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Djembe tuning and care

Updated: Feb 2, 2021

Transferred from an older blog: Original post date by Alpha (Administrator) in 2003

Authentic Djembe drum care

A Djembe is to be played by hand only. Beware and remove sharp objects like watches, rings, or bracelets that would damage the Djembe skin while playing. Djembes do not like extreme temperature change. Please do not leave your Djembe in the trunk of your car overnight - And do not leave it outside under direct sunlight for hours without playing it. You absolutely need a Djembe bag when going outdoors in winter. If you don’t have one, use an old blanket that you can wrap around the head to minimize the temperature change on the Djembe head. A Djembe bag also prevents the Djembe head from being damaged by banging the head on edges of door frames..etc.. Regardless of the quality of the Djembe bag you have, it is a good idea to cut a round piece of thick cardboard and place it between the Djembe head and the bag head cover as an extra barrier. Please remember that your Djembe doesn’t like the rain. If you play outdoors and your Djembe head gets wet, the sound of that head will be permanently modified. You will then have to change the skin to get your original sound back. If you know you will not be drumming for months, do not leave your Djembe fully pulled. Furthermore, playing regularly is an integral part of taking care of your Djembe head, as the natural oil on the palm of your hands will help to keep the Djembe skin pliable. So play regularly! However, do not put anything on your Djembe head (no weight / no lotion / nothing...). When frequently drumming, it is recommended to use pure Shea butter (Eucarite) on the palm of your hands to protect them. Make sure you don’t put it on right before playing, as the Djembe skin will absorb it while playing, and become too greasy over time, permanently modifying the sharpness of the notes you play. No care is required on the wood of an Authentic Djembe. The Djembe head is like the strings of a guitar. Eventually, it will break and will have to be changed. This is a normal thing for a Djembe of any quality, similar to any other professional instrument. How long will you play before it happen depends on how well you will take care of your instrument and the initial quality of the instrument you purchased (see advice explained above in this text). How often you play your Djembe is the other factor that will affect how long the head will last. 99% of the problems with authentic Djembe heads are due to misuse. The most common mistake is to over pull the Djembe head to compensate for a lack of hand playing technique. If you play your authentic Djembe once a week for a few hours, and follow the care tips included in this article, you could expect to enjoy a single Djembe head for many years.. On the other hand, if you are a professional musician playing over four hours a day, you might have to change the head much sooner. ...And don’t worry, regardless of what happens to your Djembe head, you can always have it re-skinned, and have a brand new Djembe with its original sound!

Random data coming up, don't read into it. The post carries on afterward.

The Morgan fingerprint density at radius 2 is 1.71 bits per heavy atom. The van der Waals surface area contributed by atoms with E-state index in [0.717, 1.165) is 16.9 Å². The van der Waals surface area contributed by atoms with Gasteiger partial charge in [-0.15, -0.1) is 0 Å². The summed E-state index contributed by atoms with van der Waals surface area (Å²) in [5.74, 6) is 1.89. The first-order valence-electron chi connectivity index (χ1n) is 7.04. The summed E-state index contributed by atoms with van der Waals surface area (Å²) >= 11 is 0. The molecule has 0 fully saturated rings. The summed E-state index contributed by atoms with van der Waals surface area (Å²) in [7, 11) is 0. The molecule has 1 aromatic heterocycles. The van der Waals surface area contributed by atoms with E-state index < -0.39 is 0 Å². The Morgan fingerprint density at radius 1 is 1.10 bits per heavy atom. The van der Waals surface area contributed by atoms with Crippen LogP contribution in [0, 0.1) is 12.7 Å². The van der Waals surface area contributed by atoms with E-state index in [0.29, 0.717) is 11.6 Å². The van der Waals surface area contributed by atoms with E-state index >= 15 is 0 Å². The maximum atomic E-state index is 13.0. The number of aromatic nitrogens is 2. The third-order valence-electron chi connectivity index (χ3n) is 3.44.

Authentic Djembe tunning

In the second part of this article, we will show you the most common Djembe tuning up technique. Djembe tuning is a simple thing to do with a professional well mounted quality authentic Djembe. The only thing you may need to do, is the easy final tuning steps explained below: Place the Djembe laying down on the floor and sit astride the Djembe foot before starting step#1. In step #6, you can wrap the rope edge around your hand, and even use a glove if the rope is too hard to pull with bare hands.

This is the most common Djembe tuning up technique, shown here, going to the left side

If you can barely see the skin going down while gently pressing in the middle of the head with 3 fingers, it's definitely time to stop tuning up. Watch the skin, and don't exceed its maximum resistance. Getting a sharp high slap is also a question of striking technique! You can also tune down your Djembe to get a lower deeper sound, by simply doing the reverse process.

The same tuning technique can be applied to the Doundoun set of 3 drums.

Verticals tightening are a completely different operation that tuning, and is only done once (If authentic quality Djembe). It is performed by the craftsmen/seller, since it is part of the Djembe original mounting steps.

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